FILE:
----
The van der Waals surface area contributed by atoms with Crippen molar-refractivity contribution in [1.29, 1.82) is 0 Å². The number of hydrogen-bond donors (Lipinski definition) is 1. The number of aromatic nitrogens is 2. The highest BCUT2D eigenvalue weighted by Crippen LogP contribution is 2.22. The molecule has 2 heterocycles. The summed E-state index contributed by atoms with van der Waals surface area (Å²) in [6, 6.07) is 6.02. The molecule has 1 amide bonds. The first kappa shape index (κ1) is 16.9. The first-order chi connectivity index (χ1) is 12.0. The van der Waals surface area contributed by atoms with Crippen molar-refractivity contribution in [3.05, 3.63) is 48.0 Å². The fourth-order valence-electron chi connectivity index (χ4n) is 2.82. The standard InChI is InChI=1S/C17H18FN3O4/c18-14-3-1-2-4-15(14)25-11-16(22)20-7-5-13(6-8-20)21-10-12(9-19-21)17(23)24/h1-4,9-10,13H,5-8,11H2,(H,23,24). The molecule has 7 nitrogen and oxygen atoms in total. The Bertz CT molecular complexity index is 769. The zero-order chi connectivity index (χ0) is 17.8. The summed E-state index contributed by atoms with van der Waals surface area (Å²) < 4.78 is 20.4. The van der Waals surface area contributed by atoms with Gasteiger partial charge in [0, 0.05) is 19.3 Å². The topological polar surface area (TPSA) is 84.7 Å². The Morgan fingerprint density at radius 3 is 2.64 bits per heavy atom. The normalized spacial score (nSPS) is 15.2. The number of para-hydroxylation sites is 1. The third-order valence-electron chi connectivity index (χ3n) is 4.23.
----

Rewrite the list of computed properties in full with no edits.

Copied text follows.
The van der Waals surface area contributed by atoms with Crippen molar-refractivity contribution in [1.29, 1.82) is 0 Å². The number of hydrogen-bond donors (Lipinski definition) is 1. The number of aromatic nitrogens is 2. The highest BCUT2D eigenvalue weighted by Crippen LogP contribution is 2.22. The molecule has 2 heterocycles. The summed E-state index contributed by atoms with van der Waals surface area (Å²) in [6, 6.07) is 6.02. The molecule has 1 amide bonds. The first kappa shape index (κ1) is 16.9. The first-order chi connectivity index (χ1) is 12.0. The van der Waals surface area contributed by atoms with Crippen molar-refractivity contribution in [3.05, 3.63) is 48.0 Å². The fourth-order valence-electron chi connectivity index (χ4n) is 2.82. The standard InChI is InChI=1S/C17H18FN3O4/c18-14-3-1-2-4-15(14)25-11-16(22)20-7-5-13(6-8-20)21-10-12(9-19-21)17(23)24/h1-4,9-10,13H,5-8,11H2,(H,23,24). The molecule has 7 nitrogen and oxygen atoms in total. The Bertz CT molecular complexity index is 769. The zero-order chi connectivity index (χ0) is 17.8. The summed E-state index contributed by atoms with van der Waals surface area (Å²) < 4.78 is 20.4. The van der Waals surface area contributed by atoms with Gasteiger partial charge in [0, 0.05) is 19.3 Å². The topological polar surface area (TPSA) is 84.7 Å². The Morgan fingerprint density at radius 3 is 2.64 bits per heavy atom. The normalized spacial score (nSPS) is 15.2. The number of para-hydroxylation sites is 1. The third-order valence-electron chi connectivity index (χ3n) is 4.23.